Personal Credit Cards Versus Business Cards: Which Should You Use for Business Expenses?

One of the most popular ways to self-fund a small business is to bootstrap the business. Essentially, bootstrapping means using your own money to pay for a small business instead of taking out a loan. You may dip into your personal savings, tap into existing retirement funds using Rollovers for Business Start-ups (ROBS), or occasionally use personal credit cards to cover expenses associated with the startup.

As the business grows over time, entrepreneurs will obtain a federal tax ID that enables them to open a business bank account. This allows the business to start establishing business credit which is separate from the owner’s personal credit. At this point, you may wonder if you should use personal credit cards or switch to business cards to pay for business expenses.

While we cannot personally offer financial advice, the best practice is to separate these expenses. Here are some clear advantages that come with keeping personal and professional purchases on separate credit cards.

1. Separate cards makes it easier to track expenses.

Imagine that you are charging everything to personal credit cards. Comingling all personal and business expenses on one card makes it difficult to tracking spending habits. Plenty of long nights are ahead of you as you attempt to document which purchases are specific to you or the business.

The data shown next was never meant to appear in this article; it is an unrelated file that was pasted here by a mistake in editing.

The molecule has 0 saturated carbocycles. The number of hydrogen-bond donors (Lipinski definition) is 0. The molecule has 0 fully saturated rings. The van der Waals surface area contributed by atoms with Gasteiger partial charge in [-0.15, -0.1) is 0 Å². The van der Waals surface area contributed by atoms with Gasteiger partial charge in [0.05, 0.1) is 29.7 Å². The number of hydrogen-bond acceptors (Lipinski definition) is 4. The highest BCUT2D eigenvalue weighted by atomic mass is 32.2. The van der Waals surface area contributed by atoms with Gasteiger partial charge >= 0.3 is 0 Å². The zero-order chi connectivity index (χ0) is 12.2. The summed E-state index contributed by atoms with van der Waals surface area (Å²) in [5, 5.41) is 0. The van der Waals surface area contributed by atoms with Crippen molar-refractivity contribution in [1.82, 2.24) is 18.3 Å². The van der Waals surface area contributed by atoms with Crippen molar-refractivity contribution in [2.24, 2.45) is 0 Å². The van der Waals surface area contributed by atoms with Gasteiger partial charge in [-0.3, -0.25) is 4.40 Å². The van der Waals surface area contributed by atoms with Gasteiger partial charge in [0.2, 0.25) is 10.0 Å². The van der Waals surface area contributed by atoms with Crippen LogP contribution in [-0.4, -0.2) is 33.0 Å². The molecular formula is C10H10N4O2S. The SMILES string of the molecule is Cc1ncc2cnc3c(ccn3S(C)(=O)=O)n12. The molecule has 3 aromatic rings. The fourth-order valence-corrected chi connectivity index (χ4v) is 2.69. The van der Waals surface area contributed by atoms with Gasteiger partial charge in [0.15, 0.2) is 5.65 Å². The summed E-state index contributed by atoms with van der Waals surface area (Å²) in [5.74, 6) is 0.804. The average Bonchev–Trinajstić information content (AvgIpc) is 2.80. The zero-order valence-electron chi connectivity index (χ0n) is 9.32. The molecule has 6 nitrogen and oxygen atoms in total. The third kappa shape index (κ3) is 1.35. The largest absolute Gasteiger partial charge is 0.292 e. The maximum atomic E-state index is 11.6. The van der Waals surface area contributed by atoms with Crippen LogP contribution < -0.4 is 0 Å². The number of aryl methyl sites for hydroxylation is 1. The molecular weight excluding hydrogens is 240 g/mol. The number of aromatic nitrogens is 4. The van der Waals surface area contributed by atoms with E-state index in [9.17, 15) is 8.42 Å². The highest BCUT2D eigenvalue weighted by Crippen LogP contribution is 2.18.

And what happens if you don’t organize your records? Attempting to report these expenses, accumulated year-round and unorganized, will quickly become a nightmare for you and your accountant during tax season.

Look at it from the perspective of opening a business bank account. When an entrepreneur opens a business bank account, they are creating an account that is separate from their personal bank account. This account is specific for the business and its transactions.

Business cards work the same way. Opening a business credit card allows entrepreneurs to separate expenses. Personal expenses will be reflected on personal credit cards while business expenses are tracked on business cards. Overall, having this separation makes it easier to track and monitor expenses for recordkeeping purposes.

2. Business cards allow you to build business credit.

Opening a business bank account means you can start building business credit. However, it’s important to note that using personal credit cards cannot help you build business credit. To build business credit, you must treat business cards with the same care and consideration you would when responsibly using personal credit cards.

How can you begin building business credit after opening a business card? Start by making payments on time for all busines-related purchases. Ideally, pay the balance in full as often as possible. This allows you to work your way towards building a good business credit score.